By Mark Crawford
Located along the Kentucky River just outside Lexington, Ky., Lock and Dam No. 9 was constructed from 1901 to 1903. Completion of the structure resulted in a 19-mile-long body of water that has provided drinking water to the city of Lexington for more than a century. The dam has been renovated several times over its history, most recently from 1993 to 1995.
Due to steady population growth and the continued deterioration of the existing structures, the Kentucky River Authority decided to renovate the 14 locks and dams along the river. The goal was to increase longevity and storage volume and meet projected long-term water supply needs for the region.
The reconstruction of Lock and Dam No. 9 was performed from 2007 to 2010, and precast concrete was an important part of the work. C.J. Mahan of Columbus, Ohio, served as the general contractor on the $15-million project and Oldcastle Precast of Lexington manufactured the precast concrete.
Precast meets the challenge
Plans called for replacing the existing dam and raising the pool elevation. Stantec Consulting Services of Lexington conducted a flood study of the river and a structural analysis of the lock and dam components. After reviewing the data, the company recommended building a new dam immediately upstream from the existing structure. The new dam design consisted of eight steel sheet pile circular cells with 7-inch steel sheet pile connector cells. The cells were filled with concrete produced by a batch plant set up near the site.
Each cylinder was 52 feet in diameter and built directly in front of the old Lock and Dam No. 9. Officials decided not to build a lock in the new dam because of the cost. However, a cylinder was placed directly in front of the old lock. It can be removed and replaced with a new lock should the need arise.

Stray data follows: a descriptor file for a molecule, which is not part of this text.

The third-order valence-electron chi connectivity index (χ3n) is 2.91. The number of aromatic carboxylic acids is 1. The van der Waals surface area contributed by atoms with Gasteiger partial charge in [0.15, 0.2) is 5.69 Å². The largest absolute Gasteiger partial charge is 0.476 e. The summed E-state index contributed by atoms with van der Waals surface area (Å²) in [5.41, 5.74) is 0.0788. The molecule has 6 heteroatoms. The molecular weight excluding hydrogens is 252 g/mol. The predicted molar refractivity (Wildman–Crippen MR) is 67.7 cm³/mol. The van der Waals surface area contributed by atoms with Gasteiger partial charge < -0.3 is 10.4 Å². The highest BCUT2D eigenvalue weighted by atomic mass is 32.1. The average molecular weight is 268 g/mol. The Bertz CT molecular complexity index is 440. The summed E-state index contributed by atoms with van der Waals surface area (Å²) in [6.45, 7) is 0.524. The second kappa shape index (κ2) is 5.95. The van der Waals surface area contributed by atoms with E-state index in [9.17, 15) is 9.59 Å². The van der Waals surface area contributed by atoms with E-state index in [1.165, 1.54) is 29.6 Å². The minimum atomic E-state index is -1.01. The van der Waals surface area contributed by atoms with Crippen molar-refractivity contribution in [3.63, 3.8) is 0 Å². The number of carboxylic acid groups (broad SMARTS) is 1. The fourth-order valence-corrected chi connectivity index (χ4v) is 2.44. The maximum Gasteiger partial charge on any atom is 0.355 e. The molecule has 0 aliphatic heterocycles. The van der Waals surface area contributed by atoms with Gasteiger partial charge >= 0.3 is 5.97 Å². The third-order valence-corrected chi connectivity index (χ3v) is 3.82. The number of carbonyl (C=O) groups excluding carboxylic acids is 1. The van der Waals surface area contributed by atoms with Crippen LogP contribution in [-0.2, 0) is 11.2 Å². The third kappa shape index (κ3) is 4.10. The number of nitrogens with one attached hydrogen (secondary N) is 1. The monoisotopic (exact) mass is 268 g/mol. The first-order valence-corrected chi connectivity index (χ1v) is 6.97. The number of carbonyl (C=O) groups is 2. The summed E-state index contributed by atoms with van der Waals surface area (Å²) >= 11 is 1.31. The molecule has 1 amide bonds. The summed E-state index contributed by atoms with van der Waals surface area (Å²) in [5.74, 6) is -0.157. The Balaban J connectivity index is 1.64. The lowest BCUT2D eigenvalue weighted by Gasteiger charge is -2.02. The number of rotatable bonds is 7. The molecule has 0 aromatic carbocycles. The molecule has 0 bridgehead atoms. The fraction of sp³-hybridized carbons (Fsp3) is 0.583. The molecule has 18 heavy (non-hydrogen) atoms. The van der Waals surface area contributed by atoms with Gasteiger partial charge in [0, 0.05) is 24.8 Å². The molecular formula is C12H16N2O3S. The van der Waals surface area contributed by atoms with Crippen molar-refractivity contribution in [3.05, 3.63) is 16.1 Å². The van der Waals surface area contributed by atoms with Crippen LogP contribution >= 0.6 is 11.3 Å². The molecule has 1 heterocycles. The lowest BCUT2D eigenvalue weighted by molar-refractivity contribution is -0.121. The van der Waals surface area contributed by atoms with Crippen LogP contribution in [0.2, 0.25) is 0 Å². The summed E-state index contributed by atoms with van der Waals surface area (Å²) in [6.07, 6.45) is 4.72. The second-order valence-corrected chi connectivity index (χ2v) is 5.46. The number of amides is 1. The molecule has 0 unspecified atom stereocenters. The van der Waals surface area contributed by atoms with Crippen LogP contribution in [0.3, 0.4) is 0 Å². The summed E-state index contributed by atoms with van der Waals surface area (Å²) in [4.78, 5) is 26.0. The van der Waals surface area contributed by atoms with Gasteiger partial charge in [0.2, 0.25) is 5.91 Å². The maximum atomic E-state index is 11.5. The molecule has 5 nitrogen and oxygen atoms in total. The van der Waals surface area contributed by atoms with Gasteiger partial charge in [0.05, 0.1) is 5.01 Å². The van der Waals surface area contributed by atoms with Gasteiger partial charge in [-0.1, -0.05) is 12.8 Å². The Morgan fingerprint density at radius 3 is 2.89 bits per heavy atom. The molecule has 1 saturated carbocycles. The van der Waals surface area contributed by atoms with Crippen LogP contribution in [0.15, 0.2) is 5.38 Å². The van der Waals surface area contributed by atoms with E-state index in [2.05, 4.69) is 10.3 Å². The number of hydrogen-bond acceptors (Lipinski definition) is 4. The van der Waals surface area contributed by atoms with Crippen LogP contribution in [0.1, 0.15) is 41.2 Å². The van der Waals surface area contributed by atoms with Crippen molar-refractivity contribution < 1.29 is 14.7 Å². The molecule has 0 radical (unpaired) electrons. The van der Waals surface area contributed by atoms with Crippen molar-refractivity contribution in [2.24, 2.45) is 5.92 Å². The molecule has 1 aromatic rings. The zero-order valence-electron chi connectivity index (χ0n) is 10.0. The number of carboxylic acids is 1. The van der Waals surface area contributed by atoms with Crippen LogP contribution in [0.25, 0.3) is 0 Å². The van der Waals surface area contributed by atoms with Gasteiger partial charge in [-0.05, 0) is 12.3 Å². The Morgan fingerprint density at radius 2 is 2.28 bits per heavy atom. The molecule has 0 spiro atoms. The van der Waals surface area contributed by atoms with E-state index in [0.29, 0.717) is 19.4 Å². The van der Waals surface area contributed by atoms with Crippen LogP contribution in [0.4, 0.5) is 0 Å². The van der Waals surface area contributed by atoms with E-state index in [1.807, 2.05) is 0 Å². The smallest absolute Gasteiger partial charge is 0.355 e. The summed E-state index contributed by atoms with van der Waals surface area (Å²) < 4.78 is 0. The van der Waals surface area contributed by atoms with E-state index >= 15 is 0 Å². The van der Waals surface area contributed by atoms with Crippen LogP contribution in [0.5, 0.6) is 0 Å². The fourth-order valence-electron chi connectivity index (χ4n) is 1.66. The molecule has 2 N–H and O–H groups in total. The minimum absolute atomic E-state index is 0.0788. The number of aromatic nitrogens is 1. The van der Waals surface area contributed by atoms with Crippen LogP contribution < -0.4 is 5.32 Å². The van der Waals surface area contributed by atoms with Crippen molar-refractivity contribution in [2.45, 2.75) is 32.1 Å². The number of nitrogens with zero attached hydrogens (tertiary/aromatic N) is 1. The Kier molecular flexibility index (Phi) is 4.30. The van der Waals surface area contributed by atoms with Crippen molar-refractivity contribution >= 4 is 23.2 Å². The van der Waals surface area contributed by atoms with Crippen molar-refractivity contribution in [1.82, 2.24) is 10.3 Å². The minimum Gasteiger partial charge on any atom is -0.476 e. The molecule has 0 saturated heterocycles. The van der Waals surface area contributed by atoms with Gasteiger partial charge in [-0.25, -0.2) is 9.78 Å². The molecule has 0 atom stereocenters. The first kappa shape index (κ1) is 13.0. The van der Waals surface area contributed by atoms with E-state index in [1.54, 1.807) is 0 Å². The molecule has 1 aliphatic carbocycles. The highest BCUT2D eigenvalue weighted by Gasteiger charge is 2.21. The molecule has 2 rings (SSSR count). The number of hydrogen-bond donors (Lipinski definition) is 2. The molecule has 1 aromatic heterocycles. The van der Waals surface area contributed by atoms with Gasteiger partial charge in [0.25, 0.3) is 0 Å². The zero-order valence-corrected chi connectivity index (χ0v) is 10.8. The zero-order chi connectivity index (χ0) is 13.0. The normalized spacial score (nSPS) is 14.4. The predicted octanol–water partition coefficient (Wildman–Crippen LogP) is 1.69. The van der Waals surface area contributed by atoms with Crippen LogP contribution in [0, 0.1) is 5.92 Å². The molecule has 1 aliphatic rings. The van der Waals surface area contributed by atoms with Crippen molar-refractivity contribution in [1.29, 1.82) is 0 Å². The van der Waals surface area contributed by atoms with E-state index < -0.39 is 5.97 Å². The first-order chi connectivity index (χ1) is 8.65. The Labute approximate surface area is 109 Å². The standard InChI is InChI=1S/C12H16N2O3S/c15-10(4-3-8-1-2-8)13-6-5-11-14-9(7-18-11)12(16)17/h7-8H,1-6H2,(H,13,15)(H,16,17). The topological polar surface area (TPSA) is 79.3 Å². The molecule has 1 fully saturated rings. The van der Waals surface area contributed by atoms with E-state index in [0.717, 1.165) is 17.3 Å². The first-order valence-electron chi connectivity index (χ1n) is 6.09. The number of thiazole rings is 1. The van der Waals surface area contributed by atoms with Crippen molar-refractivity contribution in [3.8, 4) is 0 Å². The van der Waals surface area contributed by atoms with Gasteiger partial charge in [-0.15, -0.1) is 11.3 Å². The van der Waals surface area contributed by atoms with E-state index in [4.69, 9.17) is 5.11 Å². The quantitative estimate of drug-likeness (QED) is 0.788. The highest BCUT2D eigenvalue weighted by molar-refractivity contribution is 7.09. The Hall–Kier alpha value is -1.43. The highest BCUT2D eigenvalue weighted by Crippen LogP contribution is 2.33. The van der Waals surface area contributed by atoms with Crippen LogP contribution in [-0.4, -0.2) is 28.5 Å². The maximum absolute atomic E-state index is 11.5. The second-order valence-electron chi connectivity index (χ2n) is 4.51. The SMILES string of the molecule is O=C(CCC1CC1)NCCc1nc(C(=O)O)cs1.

The increased fall distance in the emergency spillway created concerns about erosion of both the spillway bank and the base of the dam itself.
“Structural solutions included scour-and-slope protections and a conveyance system to transfer water from upper to lower pools in times of drought,” said Daniel Gilbert, the Stantec Consulting Services resident engineer on the project.
Due to the challenges of the river site – which frequently floods – precast concrete elements were selected to reinforce the areas of concern. In-the-wet placement, which consisted of placing precast in the wet river areas, was used where possible to reduce costs, risks, project duration and environmental impacts.
“We used a slope block and a toe block,” Gilbert said. “Precast blocks were used to armor the slope downstream of the dam and provide toe protection at the new dam to armor against scour from the new dam structure.”
The blocks were designed to be interlocking, in part because of equipment restrictions on the river. Smaller modular precast pieces were interlocked together to create the armoring system. Tight tolerances were required for both in-the-wet and in-the-dry placements. The interlocking nature of the blocks, however, provided some extra ability to adjust and accommodate existing conditions.
“The use of these elements provided the mass and protection against scour in an economical manner,” Gilbert added. “The precast toe block elements were installed and then concreted in place to further lock them together, which was a highly effective solution.”
A team effort
According to Jeff McKinley, general manager of the Oldcastle Precast Lexington plant, Oldcastle worked with the Army Corps of Engineers to develop the block design. Kay and Kay Contracting in London, Ky., fabricated special molds to create the custom interlocking shapes designed by the project engineers. The project required 113 precast pieces weighing 26,000 pounds each – a total of 1,500 tons.
“A key consideration in designing the molds was being certain that the pick points were located correctly so that when the blocks were lifted and set into place they were balanced and level,” McKinley said. “Also, because of tight access conditions, the blocks were designed to maximize delivery on flatbed trucks, so overwide permits would not be needed.”
Upon completion of the new dam, portions of the existing lock and dam were demolished. The lock gates were removed and preserved on site for their historical significance.
Mark Crawford is a Madison, Wis.-based freelance writer who specializes in science, technology and manufacturing.